Test Port 80

We can test port 80 which our Nginx container is running on using both curl at the command line and also in a web browser. Looking Good!

curl http://localhost

StatusCode        : 200
StatusDescription : OK
Content           : <!DOCTYPE html>
                    <title>Welcome to nginx!</title>
                        body {
                            margin: 0 auto;
                            font-family: Tahoma, Verdana, Arial, sans-serif;
                        }                                                                                                                                                        </style>                                                                                                                                                     <...                                                                                                                                     RawContent        : HTTP/1.1 200 OK                                                                                                                                              Connection: keep-alive
                    Accept-Ranges: bytes
                    Content-Length: 612
                    Content-Type: text/html
                    Date: Wed, 30 Sep 2020 20:58:08 GMT
                    ETag: "5f32b03b-264"
                    Last-Modified: Tue, 11 Aug 2020 ...
Forms             : {}
Headers           : {[Connection, keep-alive], [Accept-Ranges, bytes], [Content-Length, 612], [Content-Type, text/html]...}
Images            : {}
InputFields       : {}
Links             : {@{;; outerHTML=<A href=""></A>;; tagName=A;
                    href=}, @{;; outerHTML=<A href=""></A>;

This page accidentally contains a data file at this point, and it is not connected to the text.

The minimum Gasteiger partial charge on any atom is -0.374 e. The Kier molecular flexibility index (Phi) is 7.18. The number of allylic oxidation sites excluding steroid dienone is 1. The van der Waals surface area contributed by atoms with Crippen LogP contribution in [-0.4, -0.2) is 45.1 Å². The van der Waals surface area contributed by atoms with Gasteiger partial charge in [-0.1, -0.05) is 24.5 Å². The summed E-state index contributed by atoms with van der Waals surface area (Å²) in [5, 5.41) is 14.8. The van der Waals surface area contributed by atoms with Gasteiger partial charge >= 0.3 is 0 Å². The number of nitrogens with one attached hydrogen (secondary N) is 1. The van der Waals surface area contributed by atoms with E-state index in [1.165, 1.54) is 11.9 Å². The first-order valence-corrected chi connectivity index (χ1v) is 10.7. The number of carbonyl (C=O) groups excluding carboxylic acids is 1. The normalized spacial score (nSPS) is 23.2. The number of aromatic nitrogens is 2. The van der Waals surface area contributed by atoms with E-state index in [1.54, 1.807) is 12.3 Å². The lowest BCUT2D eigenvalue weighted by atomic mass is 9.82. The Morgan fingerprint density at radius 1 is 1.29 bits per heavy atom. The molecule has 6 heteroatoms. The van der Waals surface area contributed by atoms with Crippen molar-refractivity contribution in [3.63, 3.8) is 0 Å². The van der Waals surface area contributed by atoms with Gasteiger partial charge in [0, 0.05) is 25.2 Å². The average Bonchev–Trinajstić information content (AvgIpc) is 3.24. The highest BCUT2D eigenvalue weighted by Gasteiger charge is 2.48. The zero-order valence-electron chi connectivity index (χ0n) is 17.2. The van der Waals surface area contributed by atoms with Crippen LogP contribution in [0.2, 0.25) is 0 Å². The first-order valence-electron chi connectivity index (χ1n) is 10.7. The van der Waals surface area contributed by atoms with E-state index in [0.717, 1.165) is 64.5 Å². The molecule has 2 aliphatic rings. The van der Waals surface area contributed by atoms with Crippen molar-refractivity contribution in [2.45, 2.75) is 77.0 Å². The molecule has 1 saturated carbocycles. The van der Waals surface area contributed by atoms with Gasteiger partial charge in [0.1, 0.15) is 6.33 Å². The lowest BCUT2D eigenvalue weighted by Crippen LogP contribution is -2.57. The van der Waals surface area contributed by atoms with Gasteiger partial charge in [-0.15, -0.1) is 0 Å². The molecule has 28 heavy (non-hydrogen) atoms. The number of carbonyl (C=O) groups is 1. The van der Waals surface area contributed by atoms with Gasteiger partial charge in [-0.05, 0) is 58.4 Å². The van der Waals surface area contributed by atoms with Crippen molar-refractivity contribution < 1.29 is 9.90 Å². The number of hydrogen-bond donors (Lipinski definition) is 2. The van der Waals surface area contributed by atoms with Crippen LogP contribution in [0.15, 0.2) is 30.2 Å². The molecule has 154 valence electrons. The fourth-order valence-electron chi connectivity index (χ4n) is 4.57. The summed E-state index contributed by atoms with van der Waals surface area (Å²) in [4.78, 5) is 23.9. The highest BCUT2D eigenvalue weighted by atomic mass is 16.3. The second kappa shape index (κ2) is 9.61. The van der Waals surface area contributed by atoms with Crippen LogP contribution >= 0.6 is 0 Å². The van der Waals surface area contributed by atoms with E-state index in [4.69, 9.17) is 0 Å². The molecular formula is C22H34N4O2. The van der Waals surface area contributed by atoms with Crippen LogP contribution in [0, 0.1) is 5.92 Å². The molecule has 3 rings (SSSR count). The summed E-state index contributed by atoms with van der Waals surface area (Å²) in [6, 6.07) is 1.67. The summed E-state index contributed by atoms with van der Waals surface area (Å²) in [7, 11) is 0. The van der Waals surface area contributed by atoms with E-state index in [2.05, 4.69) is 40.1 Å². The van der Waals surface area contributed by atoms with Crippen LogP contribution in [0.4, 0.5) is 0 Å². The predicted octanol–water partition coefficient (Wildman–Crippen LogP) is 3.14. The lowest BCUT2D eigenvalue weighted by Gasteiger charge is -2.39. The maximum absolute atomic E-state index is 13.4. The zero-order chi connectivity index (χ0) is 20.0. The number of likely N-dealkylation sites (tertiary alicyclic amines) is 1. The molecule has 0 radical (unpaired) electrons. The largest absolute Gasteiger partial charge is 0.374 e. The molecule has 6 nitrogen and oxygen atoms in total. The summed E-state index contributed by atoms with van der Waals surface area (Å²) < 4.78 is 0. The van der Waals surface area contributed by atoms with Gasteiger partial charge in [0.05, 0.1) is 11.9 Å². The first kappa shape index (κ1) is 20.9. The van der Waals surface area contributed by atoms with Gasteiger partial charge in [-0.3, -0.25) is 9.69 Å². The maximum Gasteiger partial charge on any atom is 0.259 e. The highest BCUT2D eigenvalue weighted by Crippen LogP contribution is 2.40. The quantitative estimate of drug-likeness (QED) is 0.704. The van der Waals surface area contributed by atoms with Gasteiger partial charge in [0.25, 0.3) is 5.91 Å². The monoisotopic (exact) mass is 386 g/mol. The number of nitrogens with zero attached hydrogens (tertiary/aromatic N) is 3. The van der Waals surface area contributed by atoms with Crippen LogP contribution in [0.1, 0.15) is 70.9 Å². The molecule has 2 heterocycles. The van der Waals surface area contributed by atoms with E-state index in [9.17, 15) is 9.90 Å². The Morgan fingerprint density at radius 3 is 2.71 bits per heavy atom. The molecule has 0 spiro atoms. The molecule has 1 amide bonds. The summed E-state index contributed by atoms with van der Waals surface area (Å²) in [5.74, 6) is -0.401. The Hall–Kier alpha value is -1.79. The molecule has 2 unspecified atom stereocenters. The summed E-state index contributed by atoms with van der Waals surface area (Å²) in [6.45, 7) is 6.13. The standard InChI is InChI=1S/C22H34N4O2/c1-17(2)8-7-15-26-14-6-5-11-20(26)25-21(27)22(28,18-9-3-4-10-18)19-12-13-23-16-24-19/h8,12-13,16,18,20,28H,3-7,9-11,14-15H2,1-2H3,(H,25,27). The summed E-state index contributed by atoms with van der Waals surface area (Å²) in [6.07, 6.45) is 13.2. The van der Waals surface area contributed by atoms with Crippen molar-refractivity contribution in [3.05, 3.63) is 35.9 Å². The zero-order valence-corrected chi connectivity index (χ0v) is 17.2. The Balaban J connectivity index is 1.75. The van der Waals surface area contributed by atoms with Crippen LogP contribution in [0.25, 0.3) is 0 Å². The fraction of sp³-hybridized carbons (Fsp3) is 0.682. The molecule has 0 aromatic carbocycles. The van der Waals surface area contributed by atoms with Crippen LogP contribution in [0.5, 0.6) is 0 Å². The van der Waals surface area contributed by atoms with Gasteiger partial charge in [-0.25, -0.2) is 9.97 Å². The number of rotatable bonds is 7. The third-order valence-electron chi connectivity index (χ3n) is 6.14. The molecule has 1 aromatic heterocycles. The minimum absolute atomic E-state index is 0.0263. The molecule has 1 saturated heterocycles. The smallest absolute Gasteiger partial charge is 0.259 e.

; tagName=A; href=}}
ParsedHtml        : System.__ComObject
RawContentLength  : 612

nginx is running as container

Test Port 8080

Testing port 8080 for the Apache server follows the same process whether with curl or the browser. Apache responds with a simple “It Works!”

curl http://localhost:8080

StatusCode        : 200
StatusDescription : OK
Content           : <html><body><h1>It works!</h1></body></html>

RawContent        : HTTP/1.1 200 OK
                    Keep-Alive: timeout=5, max=100
                    Connection: Keep-Alive
                    Accept-Ranges: bytes
                    Content-Length: 45
                    Content-Type: text/html
                    Date: Wed, 30 Sep 2020 21:03:11 GMT
                    ETag: "2d-432a5e4a73a80...
Forms             : {}
Headers           : {[Keep-Alive, timeout=5, max=100], [Connection, Keep-Alive], [Accept-Ranges, bytes], [Content-Length, 45]...}
Images            : {}
InputFields       : {}
Links             : {}
ParsedHtml        : System.__ComObject
RawContentLength  : 45

apache running as container

Stop All The Containers

We want to clean up our Docker environment, so let’s stop all the running containers by name.